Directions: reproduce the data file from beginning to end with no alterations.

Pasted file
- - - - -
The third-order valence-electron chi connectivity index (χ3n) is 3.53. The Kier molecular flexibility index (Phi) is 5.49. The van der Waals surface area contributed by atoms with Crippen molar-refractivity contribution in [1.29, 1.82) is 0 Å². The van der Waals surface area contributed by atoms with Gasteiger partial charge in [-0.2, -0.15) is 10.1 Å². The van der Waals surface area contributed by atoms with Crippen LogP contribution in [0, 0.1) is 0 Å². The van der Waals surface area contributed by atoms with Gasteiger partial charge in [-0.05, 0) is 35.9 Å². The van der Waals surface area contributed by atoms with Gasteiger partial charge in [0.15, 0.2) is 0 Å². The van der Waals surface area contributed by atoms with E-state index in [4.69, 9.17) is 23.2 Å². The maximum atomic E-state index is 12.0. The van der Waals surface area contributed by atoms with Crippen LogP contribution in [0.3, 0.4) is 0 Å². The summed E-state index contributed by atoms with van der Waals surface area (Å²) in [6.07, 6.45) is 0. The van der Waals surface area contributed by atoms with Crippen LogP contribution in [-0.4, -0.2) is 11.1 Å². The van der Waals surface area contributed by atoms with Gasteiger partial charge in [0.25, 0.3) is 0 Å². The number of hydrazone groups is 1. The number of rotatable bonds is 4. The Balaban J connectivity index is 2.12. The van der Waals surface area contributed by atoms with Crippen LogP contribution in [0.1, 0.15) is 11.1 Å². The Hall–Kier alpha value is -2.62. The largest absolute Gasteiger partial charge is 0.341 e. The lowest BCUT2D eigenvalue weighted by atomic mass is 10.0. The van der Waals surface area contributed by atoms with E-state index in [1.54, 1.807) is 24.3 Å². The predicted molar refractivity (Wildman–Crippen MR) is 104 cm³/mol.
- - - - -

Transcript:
The third-order valence-electron chi connectivity index (χ3n) is 3.53. The Kier molecular flexibility index (Phi) is 5.49. The van der Waals surface area contributed by atoms with Crippen molar-refractivity contribution in [1.29, 1.82) is 0 Å². The van der Waals surface area contributed by atoms with Gasteiger partial charge in [-0.2, -0.15) is 10.1 Å². The van der Waals surface area contributed by atoms with Crippen LogP contribution in [0, 0.1) is 0 Å². The van der Waals surface area contributed by atoms with Gasteiger partial charge in [-0.05, 0) is 35.9 Å². The van der Waals surface area contributed by atoms with Gasteiger partial charge in [0.15, 0.2) is 0 Å². The van der Waals surface area contributed by atoms with E-state index in [4.69, 9.17) is 23.2 Å². The maximum atomic E-state index is 12.0. The van der Waals surface area contributed by atoms with Crippen LogP contribution in [0.3, 0.4) is 0 Å². The summed E-state index contributed by atoms with van der Waals surface area (Å²) in [6.07, 6.45) is 0. The van der Waals surface area contributed by atoms with Crippen LogP contribution in [-0.4, -0.2) is 11.1 Å². The van der Waals surface area contributed by atoms with Gasteiger partial charge in [0.25, 0.3) is 0 Å². The number of hydrazone groups is 1. The number of rotatable bonds is 4. The Balaban J connectivity index is 2.12. The van der Waals surface area contributed by atoms with Crippen LogP contribution in [0.1, 0.15) is 11.1 Å². The Hall–Kier alpha value is -2.62. The largest absolute Gasteiger partial charge is 0.341 e. The lowest BCUT2D eigenvalue weighted by atomic mass is 10.0. The van der Waals surface area contributed by atoms with E-state index in [1.54, 1.807) is 24.3 Å². The predicted molar refractivity (Wildman–Crippen MR) is 104 cm³/mol.